Nation proceeds from State in an entirely analogous way. If the state in capitalism functions as a representative of totality, as that which is not directly represented by short-sighted capital but which is nonetheless its fundamental condition of possibility, then nationalism is the form of power necessitated by the inability of state to represent the masses. That is to say, the form of power proper to capitalism is representative democracy as the image of the bourgeoise class in their capacity of possesors of value-form, but that this mechanism of representation cannot but fail to account for the proletariat as those who exist without having any share of value-form, who form a class only in that they do not share in the generality of money, a class-which-is-not-one. They are, however, people and thus must be represented in universal sufferage though they cannot represent themselves. What must act as their representative is that which is transcendent to the system, the bonds of nation and fraternity which have as their representative a sovereign who is himslef above the law while remaining a part of the beauracratic capitalist-state (it is not, as Karatani stresses, a regression to a feudalism but the persistence or return of the repressed feudalism within the thouroughly modern network of capital/nation/state).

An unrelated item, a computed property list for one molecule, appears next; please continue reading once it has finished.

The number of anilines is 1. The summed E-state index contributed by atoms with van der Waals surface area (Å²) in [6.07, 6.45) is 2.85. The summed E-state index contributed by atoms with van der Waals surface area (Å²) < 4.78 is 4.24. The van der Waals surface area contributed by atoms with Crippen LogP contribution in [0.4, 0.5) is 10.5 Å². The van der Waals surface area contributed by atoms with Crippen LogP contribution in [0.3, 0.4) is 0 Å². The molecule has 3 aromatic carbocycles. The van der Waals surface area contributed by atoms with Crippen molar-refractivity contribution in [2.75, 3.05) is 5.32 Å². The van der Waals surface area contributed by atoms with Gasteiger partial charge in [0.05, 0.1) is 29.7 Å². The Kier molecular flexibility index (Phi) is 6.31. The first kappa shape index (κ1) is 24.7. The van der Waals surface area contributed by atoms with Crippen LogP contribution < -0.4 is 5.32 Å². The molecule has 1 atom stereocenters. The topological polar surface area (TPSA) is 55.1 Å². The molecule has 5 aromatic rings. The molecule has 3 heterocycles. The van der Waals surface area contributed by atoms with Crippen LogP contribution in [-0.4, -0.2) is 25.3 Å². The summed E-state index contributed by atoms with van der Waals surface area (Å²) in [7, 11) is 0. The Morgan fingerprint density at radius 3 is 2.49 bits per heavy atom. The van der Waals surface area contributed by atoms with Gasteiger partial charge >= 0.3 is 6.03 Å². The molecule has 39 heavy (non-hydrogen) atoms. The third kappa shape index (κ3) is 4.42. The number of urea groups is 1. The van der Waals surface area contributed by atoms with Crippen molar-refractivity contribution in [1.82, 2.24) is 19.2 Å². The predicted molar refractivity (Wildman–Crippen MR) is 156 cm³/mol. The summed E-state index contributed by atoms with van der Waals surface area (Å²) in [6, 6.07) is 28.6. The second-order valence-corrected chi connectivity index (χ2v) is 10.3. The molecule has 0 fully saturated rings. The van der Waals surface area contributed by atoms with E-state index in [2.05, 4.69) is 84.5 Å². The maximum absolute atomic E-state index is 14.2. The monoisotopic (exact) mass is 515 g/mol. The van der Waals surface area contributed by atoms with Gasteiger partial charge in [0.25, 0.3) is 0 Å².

The problem with Karatani's book is his refusal to take his project far enough, his timidity at universalizing his method. He does not bring Kant transcendental subject back to bear on the contemporary capitalist subject. Instead of being a function of subjectivity as such, surplus value is seen as wholly persecutory and thus extra-human in origin. This is why he is able, in the end, to revert back to a relationship of "association" as exchange without surplus as the eventual overcoming of capitalism. If he stays true to his original approach he must arrive at a theory of subjectivity which places the object-embodiment of lack/surplus at the very core of the subject. By doing so, however the possibility of real revolution would again have to replace the nonviolent, passive resistance of boycotts and assoctionism.